78.5 F
Charlotte Amalie
Tuesday, May 24, 2022
HomeNewsLocal newsJoint Board Deals with Ballot Issues as Early Voting Period Draws Near

Joint Board Deals with Ballot Issues as Early Voting Period Draws Near

With early voting for the 2016 General Election coming up on Oct. 22, Joint Board of Elections members moved quickly Tuesday on several ballot issues, including how many to order before next month.

Supervisor of Elections Caroline Fawkes recommended that enough ballots be ordered to cover 70 percent of the registered voters in each district. While voter turnout in previous senatorial elections (those that don’t include a gubernatorial race) was under that number – 63 percent on St. Croix in 2012 and 58 percent on St. Thomas-St. John, for example – Fawkes said that the 70 percent would be at least enough to cover early voting, General Election day and absentee votes.

In total, there are 15,000 voters registered voters on St. Croix and 16,514 registered voters in the St. Thomas-St. John district, Fawkes said.

Board members agreed with Fawkes’ recommendation and approved it quickly, allowing the board to move on to the issue of possibly having separate ballots for the upcoming election.

Advertising (skip)
Advertising (skip)
Advertising (skip)
Advertising (skip)

Board members said having two ballots would help clarify who is running for Senate, Board of Education and Board of Elections slots.

While some board members, such as newcomer Ivy Moses, agreed with having separate ballots – one for senatorial candidates and the other for those running for board positions – many others said having extra paper at the polls would just confuse residents.

St. Croix board member Lilliana Belardo de O’Neal said that previous elections with two or three ballots has just “frustrated” voters and resulted in more work for the board.

St. Croix board member Raymond Williams added that, in elections where candidate numbers are close, it is more time consuming to have to count two separate ballots instead of being able to count just one and have the results more quickly.

In the end, the Joint Board voted to have one ballot, with color-coded sections for Board of Education and Board of Elections candidates.  

Board members said that the Elections System has continued to go against general practice by not having candidate pictures on the ballot.

Board members also said that early voting for the General Election begins Oct. 22 and runs through Oct. 31.

Members present at Tuesday’s meeting were Belardo de O’Neal, Williams, Moses, Lydia Hendricks, Diane Magras, Arturo Watlington Jr., Alecia Wells, Lisa Harris-Moorhead and Roland Moolenaar.

Print Friendly, PDF & Email
Keeping our community informed is our top priority.
If you have a news tip to share, please call or text us at 340-228-8784.




Support local + independent journalism in the U.S. Virgin Islands

Unlike many news organizations, we haven't put up a paywall – we want to keep our journalism as accessible as we can. Our independent journalism costs time, money and hard work to keep you informed, but we do it because we believe that it matters. We know that informed communities are empowered ones. If you appreciate our reporting and want to help make our future more secure, please consider donating.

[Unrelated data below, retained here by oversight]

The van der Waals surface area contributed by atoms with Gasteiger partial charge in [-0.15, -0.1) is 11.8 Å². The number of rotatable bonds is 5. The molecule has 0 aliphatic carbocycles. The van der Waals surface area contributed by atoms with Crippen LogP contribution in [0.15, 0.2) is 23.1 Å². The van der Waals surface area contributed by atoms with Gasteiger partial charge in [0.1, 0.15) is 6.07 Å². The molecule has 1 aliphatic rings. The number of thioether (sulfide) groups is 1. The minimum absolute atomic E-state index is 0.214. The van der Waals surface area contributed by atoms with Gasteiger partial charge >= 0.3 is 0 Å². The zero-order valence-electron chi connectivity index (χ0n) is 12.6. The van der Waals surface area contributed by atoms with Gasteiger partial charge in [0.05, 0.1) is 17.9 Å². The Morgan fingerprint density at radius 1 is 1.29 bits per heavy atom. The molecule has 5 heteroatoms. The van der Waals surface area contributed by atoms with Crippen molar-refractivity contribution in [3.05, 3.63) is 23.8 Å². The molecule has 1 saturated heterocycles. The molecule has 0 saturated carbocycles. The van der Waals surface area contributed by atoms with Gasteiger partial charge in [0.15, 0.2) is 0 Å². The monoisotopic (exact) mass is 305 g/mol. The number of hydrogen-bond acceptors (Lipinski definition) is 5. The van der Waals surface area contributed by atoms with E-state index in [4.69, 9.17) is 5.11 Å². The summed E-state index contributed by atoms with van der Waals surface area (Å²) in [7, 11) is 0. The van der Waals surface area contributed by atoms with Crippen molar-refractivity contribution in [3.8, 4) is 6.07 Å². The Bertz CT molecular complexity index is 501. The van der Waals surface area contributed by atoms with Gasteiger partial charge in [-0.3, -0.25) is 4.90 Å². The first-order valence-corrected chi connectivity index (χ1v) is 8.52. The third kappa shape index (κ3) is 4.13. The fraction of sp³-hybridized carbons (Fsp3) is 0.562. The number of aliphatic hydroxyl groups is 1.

STAY CONNECTED

20,771FansLike
4,722FollowersFollow

FROM FACEBOOK

Comments Box SVG iconsUsed for the like, share, comment, and reaction icons
Load more

With early voting for the 2016 General Election coming up on Oct. 22, Joint Board of Elections members moved quickly Tuesday on several ballot issues, including how many to order before next month.

Supervisor of Elections Caroline Fawkes recommended that enough ballots be ordered to cover 70 percent of the registered voters in each district. While voter turnout in previous senatorial elections (those that don’t include a gubernatorial race) was under that number – 63 percent on St. Croix in 2012 and 58 percent on St. Thomas-St. John, for example – Fawkes said that the 70 percent would be at least enough to cover early voting, General Election day and absentee votes.

In total, there are 15,000 voters registered voters on St. Croix and 16,514 registered voters in the St. Thomas-St. John district, Fawkes said.

Board members agreed with Fawkes’ recommendation and approved it quickly, allowing the board to move on to the issue of possibly having separate ballots for the upcoming election.

Board members said having two ballots would help clarify who is running for Senate, Board of Education and Board of Elections slots.

While some board members, such as newcomer Ivy Moses, agreed with having separate ballots – one for senatorial candidates and the other for those running for board positions – many others said having extra paper at the polls would just confuse residents.

St. Croix board member Lilliana Belardo de O’Neal said that previous elections with two or three ballots has just “frustrated” voters and resulted in more work for the board.

St. Croix board member Raymond Williams added that, in elections where candidate numbers are close, it is more time consuming to have to count two separate ballots instead of being able to count just one and have the results more quickly.

In the end, the Joint Board voted to have one ballot, with color-coded sections for Board of Education and Board of Elections candidates.  

Board members said that the Elections System has continued to go against general practice by not having candidate pictures on the ballot.

Board members also said that early voting for the General Election begins Oct. 22 and runs through Oct. 31.

Members present at Tuesday’s meeting were Belardo de O’Neal, Williams, Moses, Lydia Hendricks, Diane Magras, Arturo Watlington Jr., Alecia Wells, Lisa Harris-Moorhead and Roland Moolenaar.